Output signals S1 and S2 are both sine waves and are both used in three ways. First, signals S1 and S2 are used to switch on and off LED1 and LED2, respectively. Each signal, S1 or S2, goes to a separate and identical Op Amp. The Op Amp activates a light. Since the frequency of both S1 and S2 is greater than the frequency of the desired brain waves pulse, i.e. greater than 40 Hz and the threshold of human visual perception, the light appears to be on continuously during each pulse.
Second, signals S1 and S2 are used to control the intensity of illumination of the lights. Since the lights are activated, turned on and off, at the same rate as the frequency of the sine waves of S1 and S2, removal of any of the sinusoids from either signal during the recording process will reduce the number of sinusoids going to the respective Op Amp and activating the lights. While the pulse remains unchanged, the reduction in intensity of illumination of the lights during the pulse is directly proportional to the number of sinusoids removed from the signal during the pulse. In other words, this reduces the number of times the lights are activated during the pulse which means the total illumination over the period is reduced.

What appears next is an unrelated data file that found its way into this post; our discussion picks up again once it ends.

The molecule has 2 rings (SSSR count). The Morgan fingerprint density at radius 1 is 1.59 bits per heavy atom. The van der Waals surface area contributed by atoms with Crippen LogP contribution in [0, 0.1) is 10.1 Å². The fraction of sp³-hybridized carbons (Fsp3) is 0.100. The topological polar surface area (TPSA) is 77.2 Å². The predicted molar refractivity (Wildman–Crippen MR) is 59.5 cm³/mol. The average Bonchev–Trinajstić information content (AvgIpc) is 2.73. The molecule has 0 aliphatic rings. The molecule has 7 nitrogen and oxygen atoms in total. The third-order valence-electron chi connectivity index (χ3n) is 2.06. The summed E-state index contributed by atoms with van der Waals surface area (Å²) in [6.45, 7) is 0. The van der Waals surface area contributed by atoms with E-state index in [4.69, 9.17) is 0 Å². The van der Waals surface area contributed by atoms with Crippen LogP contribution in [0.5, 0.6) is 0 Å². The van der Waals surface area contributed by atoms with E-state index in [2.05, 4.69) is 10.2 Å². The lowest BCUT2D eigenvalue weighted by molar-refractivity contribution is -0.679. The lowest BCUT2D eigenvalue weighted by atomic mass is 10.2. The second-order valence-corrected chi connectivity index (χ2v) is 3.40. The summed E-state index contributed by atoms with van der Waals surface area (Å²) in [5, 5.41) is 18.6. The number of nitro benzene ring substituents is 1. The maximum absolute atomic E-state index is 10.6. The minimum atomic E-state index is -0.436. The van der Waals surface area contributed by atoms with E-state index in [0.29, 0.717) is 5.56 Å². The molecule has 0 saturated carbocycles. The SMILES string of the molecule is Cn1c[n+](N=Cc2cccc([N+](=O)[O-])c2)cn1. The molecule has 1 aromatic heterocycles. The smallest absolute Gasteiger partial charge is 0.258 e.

The method to accomplish this part of the invention occurs during the recording of F1 and F2 and is illustrated in FIG. 4. An oscillator (OSC) generates a continuous sine-wave tone of 2800 HZ (S4); this is an example only and the tone need not be of this frequency. Signal S4 goes through a clipper (CLIP) which shapes the S4 into square waves (S5). Signal S5 is used as a clock for a binary bit-rate multiplier (BBRM). The preprogrammed sequencer activates a detector (DET) which determines the beginning and ending of each pulse. This information goes to the BBRM which pulses signal S6 on and off at the desired brain wave frequency or pulse. A binary switch (SW5) controls the BBRM and determines the number of square waves that will be in each pulse of S6. The signal S6 goes to an analogous sine wave oscillator (AOSC) which produces the signal to be recorded, F (f1 or/and f2). To produce both f1 and f2 with dissimilar or alternating pulsation rates, two such devices as described above would be required. The construction of the above is well-know within the art.